At one stage in the first half with Donegal two points in arrears, Murphy took an opportunity to tie his boot laces and that halt in play took the sting out of Dublin’s momentum. Donegal got a couple of scores back and took the lead briefly following another scoring spurt after the restart.
Murphy rallied the troops as best he could and put in a tireless shift but his departure on a double yellow seemed to signal the end of any hopes of collecting a league point or two.
The second bookable offences, which saw Murphy and James McCarthy shown the line, left both teams at fourteen a side but the difference in departing personnel was huge. Donegal’s heads dropped somewhat while Dublin injected more pace into the game and managed to get in behind the Donegal backline.
While a lot of similarities were evident with that 2011 semi-final, this game ended more like the 2012 league clash; that was a tight, cagey affair but Donegal were well in the game thanks largely to the work of Murphy both in defence and attack. His premature departure that night, due to a knee injury that would keep him out of that year’s championship opener, also signalled the end of Donegal hopes.
It is often said that Donegal are over-reliant on Michael and at times that notion is laughable – why wouldn’t you rely on the country’s best player? Monaghan’s dependence on Conor McManus gets similar coverage but the Clontibret ace is the best finisher in the game so it makes sense that he finishes the majority of his team’s chances. Reliance on a big player is fine within reason and obviously teams also need to have alternative plans.
Where the over-reliance theory does have credence is when the star men mentioned above aren’t there. Players cant rely on Michael Murphy when he’s not on the field of play and the countless instances last night of players abdicating shooting responsibility onto someone else was disappointing and had a big effect on the game.
All sports are about decision making. In football, every player makes hundreds of decisions in a game and every time they receive the ball their mind debates about holding onto the ball, taking a man on, soloing, holding possession or shooting. The higher the level, the less time you have to make these decisions. On too many occasions last night we saw Donegal players make bad decisions in passing to McBrearty or Murphy while they themselves were in space in front of goal. There are top class footballers wearing green and gold but offensively they are not making top class decisions.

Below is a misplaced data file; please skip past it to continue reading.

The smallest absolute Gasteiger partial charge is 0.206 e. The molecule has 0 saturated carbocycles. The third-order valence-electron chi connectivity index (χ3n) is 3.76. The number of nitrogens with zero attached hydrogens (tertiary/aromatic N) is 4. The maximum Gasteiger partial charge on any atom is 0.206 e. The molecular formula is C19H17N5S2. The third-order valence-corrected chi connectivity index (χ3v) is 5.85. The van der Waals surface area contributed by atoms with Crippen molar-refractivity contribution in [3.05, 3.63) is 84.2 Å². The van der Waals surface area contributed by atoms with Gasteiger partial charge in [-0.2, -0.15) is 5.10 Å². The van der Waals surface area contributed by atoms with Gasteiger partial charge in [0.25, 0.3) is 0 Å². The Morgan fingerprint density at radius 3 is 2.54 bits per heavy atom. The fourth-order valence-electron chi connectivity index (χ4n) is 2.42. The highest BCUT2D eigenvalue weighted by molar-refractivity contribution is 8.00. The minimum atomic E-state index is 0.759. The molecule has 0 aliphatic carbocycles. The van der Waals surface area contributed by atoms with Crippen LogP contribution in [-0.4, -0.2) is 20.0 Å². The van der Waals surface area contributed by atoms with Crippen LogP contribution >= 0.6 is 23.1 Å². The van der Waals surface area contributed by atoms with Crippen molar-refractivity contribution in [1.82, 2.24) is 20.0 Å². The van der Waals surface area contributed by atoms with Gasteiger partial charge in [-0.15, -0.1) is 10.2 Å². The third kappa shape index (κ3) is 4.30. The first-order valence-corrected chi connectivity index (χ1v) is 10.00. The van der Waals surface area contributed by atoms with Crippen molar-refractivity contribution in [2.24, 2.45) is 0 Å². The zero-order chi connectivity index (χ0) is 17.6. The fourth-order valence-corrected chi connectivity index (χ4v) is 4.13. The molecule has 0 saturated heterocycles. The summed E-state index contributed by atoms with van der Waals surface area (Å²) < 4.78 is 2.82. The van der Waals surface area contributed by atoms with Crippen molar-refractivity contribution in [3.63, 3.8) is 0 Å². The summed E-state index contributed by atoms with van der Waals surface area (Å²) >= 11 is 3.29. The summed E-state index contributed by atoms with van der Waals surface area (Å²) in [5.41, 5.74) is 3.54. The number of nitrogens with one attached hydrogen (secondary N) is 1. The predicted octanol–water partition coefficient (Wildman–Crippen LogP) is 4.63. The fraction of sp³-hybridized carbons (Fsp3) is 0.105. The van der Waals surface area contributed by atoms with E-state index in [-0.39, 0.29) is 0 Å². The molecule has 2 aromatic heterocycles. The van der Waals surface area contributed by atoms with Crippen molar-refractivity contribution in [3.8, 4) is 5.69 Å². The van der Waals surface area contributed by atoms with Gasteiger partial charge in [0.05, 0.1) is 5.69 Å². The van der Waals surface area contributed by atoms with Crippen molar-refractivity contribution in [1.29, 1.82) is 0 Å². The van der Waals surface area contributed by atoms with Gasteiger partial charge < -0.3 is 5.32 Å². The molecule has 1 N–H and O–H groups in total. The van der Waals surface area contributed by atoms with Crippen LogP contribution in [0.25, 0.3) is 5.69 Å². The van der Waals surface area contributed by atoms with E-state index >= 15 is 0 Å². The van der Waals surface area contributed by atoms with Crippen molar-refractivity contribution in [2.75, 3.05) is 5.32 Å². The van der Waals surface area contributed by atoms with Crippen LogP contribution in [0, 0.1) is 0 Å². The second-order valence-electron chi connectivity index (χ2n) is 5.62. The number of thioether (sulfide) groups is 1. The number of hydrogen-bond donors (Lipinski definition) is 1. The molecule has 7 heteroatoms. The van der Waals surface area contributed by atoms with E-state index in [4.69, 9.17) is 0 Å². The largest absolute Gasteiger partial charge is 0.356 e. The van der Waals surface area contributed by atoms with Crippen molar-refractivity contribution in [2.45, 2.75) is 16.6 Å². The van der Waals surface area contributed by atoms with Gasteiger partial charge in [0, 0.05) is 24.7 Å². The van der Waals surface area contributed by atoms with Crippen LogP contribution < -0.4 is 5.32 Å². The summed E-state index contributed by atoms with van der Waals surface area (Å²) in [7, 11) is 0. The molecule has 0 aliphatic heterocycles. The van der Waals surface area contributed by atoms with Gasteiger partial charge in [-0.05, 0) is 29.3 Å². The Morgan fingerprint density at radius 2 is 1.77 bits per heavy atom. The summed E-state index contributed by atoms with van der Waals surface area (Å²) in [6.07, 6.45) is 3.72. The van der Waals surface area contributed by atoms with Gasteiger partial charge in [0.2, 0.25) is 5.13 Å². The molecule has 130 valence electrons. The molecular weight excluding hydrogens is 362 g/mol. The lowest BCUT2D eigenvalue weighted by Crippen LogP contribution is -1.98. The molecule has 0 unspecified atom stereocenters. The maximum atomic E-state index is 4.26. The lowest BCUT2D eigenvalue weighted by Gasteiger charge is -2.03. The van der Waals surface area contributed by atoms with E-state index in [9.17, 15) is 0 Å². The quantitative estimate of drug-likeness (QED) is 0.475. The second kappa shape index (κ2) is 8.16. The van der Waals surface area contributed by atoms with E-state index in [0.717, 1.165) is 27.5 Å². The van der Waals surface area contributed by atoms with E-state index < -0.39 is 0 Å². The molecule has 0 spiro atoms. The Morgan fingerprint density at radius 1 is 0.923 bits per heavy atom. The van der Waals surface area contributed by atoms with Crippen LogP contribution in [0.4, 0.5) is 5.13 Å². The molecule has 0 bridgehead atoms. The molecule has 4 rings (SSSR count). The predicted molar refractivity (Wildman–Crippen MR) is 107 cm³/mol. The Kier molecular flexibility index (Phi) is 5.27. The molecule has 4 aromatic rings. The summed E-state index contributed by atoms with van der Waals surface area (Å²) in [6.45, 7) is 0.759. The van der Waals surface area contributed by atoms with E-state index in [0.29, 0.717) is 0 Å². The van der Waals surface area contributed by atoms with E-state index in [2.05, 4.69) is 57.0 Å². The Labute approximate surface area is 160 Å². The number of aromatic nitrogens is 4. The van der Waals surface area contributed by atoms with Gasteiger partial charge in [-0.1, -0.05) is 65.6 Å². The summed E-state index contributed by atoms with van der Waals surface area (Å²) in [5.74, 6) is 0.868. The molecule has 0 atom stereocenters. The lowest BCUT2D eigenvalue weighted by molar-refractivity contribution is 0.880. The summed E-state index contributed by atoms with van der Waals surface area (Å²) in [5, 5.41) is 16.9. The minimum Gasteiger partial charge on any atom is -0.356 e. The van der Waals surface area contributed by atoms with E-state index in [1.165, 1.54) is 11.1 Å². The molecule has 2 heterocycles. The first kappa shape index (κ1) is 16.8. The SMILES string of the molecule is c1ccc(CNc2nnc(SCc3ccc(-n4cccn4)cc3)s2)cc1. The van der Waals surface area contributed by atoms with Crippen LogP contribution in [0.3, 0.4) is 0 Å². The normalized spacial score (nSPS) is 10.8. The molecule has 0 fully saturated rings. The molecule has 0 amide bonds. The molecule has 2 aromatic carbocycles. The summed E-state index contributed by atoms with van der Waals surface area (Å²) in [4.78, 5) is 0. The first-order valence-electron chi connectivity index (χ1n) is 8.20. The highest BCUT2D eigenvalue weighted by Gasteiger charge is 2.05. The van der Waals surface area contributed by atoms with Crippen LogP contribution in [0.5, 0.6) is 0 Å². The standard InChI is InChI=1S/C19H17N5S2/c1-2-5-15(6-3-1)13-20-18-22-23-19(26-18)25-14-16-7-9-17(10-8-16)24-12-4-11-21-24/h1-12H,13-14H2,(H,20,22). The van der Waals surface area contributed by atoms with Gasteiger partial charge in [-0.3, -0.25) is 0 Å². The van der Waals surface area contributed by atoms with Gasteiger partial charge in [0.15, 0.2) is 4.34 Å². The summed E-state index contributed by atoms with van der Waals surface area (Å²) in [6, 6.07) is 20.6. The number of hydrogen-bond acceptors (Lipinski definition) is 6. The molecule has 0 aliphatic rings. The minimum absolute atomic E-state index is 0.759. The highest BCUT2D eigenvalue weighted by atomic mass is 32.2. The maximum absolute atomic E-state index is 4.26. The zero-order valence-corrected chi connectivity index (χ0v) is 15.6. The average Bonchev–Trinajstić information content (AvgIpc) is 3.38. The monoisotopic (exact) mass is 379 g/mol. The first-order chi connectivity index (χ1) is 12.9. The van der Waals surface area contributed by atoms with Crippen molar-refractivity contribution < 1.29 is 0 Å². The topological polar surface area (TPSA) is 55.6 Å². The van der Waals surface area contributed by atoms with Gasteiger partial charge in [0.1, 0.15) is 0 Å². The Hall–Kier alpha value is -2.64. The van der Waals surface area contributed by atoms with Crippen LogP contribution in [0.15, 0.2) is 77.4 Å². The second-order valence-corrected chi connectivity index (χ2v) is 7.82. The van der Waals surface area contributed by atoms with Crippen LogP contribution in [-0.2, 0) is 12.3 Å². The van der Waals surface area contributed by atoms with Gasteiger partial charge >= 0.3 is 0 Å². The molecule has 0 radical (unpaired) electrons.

Not having Michael on the field for the closing stages, or indeed Neil Gallagher to bring on from the bench, robbed Donegal of a chance to seriously test out Dublin’s full back line. The decision by Rory O’Carroll to leave the panel and go travelling leaves a big hole in the champion’s defence but that perceived porosity wasn’t put to the test with Donegal having no target man option.
Dublin ran out winners and there was no doubt about the result following Philly McMahon’s well taken goal. Rory and Jim Gavin though would both have been annoyed with some of the sloppiness on show particularly the hand passing from either side.
Hand passing is seen as a fairly basic skill but it still has to be executed properly. A lot of what the Croker crowd saw was of a low standard not expected at inter-county level. Passes were played to the man on the wrong side, too close to his marker. Others weren’t going straight onto a team mates’ chest and were instead hopping once, maybe twice before reaching their target. It is only a small detail but it takes the receiver that extra second to get the ball in control and amongst the big boys seconds matter.
The blueprint adopted by Donegal coupled with the result didn’t make for good viewing but in spite of all the probable negative coverage that the match will generate, this was two of the country's biggest going head to head. Come summertime they will still be two of the biggest gunning for glory.
The Dubs march on and are aiming for a fourth league title in succession, a phenomenal record. The Hill enjoyed cheering every Dublin pass near the end of the game but as Mickey Harte once observed, there’s always another day.